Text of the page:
No Image Available

Shay McConnon

McConnon International Ltd

Author, Speaker, Creator of 'An Even Better Place to Work'

Read more from Shay McConnon

googletag.cmd.push(function() { googletag.display(‘div-gpt-ad-1705321608055-0’); });

Leadership: how can we solve problems so everyone wins?


Good leadership isn’t about imposing your worldview on those you manage; often it’s about being able to resolve conflict effectively. Here are some tips for more positive problem solving to ensure everyone feels like a winner.

When there’s a problem that needs solving in a working environment, the temptation is for people to pick a side and stick to it. A good leader has to be able to cope with conflict and move past that in order to get to the root cause and address it effectively.

Start by using your ears, not your mouth

The first stage of successful conflict management is about identifying needs. If the listening phase does not lead to a resolution, it will be necessary to negotiate and problem solve.

The listening is likely to identify a variety of unmet needs. List these and decide on one to work with, as it is unwise to work with several issues at once.

If people don’t take time to explore needs, they may deal with wants or symptoms instead of with the root cause. This is a form of patching things up and leads to continued frustration and the re-emergence of the conflict in the future.

Brainstorm solutions

List several ways to meet both sets of needs on the issue. Aim to get five to ten alternatives. At this stage it is best not to criticise, judge or evaluate the suggestions – this means not listing any ‘yes, buts…’.

Encourage wacky or ‘out there’ ideas, anything to keep the creativity flowing. Evaluation of these ideas will come in the decision making phase.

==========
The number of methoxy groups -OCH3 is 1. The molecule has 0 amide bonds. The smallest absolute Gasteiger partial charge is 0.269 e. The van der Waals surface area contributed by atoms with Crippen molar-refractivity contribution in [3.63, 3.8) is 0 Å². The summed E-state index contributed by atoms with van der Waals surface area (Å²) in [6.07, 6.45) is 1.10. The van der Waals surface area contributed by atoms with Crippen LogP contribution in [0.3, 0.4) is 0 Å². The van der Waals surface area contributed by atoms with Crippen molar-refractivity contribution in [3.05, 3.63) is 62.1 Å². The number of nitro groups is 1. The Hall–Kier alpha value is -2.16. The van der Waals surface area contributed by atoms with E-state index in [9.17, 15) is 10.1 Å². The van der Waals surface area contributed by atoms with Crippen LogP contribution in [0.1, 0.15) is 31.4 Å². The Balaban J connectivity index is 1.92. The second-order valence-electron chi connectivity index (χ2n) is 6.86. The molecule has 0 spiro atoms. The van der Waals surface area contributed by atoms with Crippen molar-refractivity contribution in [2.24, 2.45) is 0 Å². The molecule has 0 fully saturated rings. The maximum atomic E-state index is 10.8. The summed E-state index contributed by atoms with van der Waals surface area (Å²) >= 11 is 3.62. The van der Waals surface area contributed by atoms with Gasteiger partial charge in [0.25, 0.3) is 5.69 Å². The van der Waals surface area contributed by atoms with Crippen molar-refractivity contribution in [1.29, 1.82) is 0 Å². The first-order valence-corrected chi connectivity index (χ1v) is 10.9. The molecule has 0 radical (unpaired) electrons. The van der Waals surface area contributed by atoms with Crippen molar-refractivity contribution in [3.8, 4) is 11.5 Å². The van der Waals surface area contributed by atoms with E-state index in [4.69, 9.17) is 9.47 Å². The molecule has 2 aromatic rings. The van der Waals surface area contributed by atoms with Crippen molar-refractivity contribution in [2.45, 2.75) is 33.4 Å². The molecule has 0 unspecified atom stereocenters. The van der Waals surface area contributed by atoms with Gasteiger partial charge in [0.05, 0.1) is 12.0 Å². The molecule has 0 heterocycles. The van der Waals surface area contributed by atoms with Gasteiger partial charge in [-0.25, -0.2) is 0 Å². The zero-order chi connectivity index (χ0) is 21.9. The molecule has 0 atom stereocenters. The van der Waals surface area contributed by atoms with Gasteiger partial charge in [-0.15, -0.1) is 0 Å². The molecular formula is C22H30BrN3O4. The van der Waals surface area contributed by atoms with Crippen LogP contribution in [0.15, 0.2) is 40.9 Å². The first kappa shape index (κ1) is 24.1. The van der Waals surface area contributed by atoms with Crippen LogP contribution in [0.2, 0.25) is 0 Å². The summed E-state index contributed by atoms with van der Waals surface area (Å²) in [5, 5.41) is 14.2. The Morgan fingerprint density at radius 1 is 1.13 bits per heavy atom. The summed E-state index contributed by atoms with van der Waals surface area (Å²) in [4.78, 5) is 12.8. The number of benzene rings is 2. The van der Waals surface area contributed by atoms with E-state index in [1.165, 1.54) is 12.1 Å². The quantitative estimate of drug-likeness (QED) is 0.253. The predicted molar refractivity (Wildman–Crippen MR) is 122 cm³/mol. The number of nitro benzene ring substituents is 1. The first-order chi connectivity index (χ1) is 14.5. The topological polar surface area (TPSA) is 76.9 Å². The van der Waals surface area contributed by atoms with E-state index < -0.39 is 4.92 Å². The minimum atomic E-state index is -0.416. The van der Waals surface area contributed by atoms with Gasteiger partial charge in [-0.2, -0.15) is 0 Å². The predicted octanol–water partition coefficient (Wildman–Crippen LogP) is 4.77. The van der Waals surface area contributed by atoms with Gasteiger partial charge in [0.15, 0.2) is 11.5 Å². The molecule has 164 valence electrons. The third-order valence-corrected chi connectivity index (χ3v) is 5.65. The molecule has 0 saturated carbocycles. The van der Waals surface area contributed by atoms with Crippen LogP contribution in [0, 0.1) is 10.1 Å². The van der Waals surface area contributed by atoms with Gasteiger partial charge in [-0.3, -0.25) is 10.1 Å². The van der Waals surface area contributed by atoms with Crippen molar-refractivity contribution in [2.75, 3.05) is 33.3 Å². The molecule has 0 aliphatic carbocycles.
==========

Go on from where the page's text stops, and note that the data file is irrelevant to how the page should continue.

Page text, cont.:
Decide a way forward

Look for what you have in common. Talk about what you agree about. Create ‘yeses’ rather than ‘yes buts’.

Go through the list and mark anything that both people are open to, as this will narrow the options. Discuss the plusses and the minuses of each remaining option. As you talk you are likely to have more choices than was originally thought.

Arguing is a poor persuasion technique as you will be arguing from your own logic and value system. People move for what is important to them, not what is important to you. 

Use currencies in which you both can trade, i.e. a win for both of you. You may, in your give and take approach, offer things which are easy for you to give and easy for the other person.

An ‘elegant’ currency is one which is low cost for one person and is of high value to another. Aim for minimal cost and maximum gain.

Agree a plan of action

Once you’ve discussed it, it’s best if the plan is written down. Then check whether both people understand and agree to it.

Be specific about who will do what, how and by when. Set a review date to see how it is working out. Being specific prevents confusion.

More choices

Beware of the ‘tit for tat’ scenario, which only leads to stalemate and a lose/lose situation.

If you want the other party to listen to you, it’s important to look for areas of agreement. To meet your needs, first listen to them, look for agreement and seek to meet their needs.

While their behaviour is likely to follow yours, there are no guarantees when it comes to people, but generally behaviour breeds behaviour. 

How to disagree

If you just counter with a different viewpoint without first validating what the other person has said, you may lose rapport and create a ‘you versus me’ situation.

Although some people like the directness and don’t have an issue with counter arguing, you are more likely to maintain rapport if you:

  1. Validate the idea
  2. Express your reservations
  3. Seek alternatives and problem solve

Here are some examples: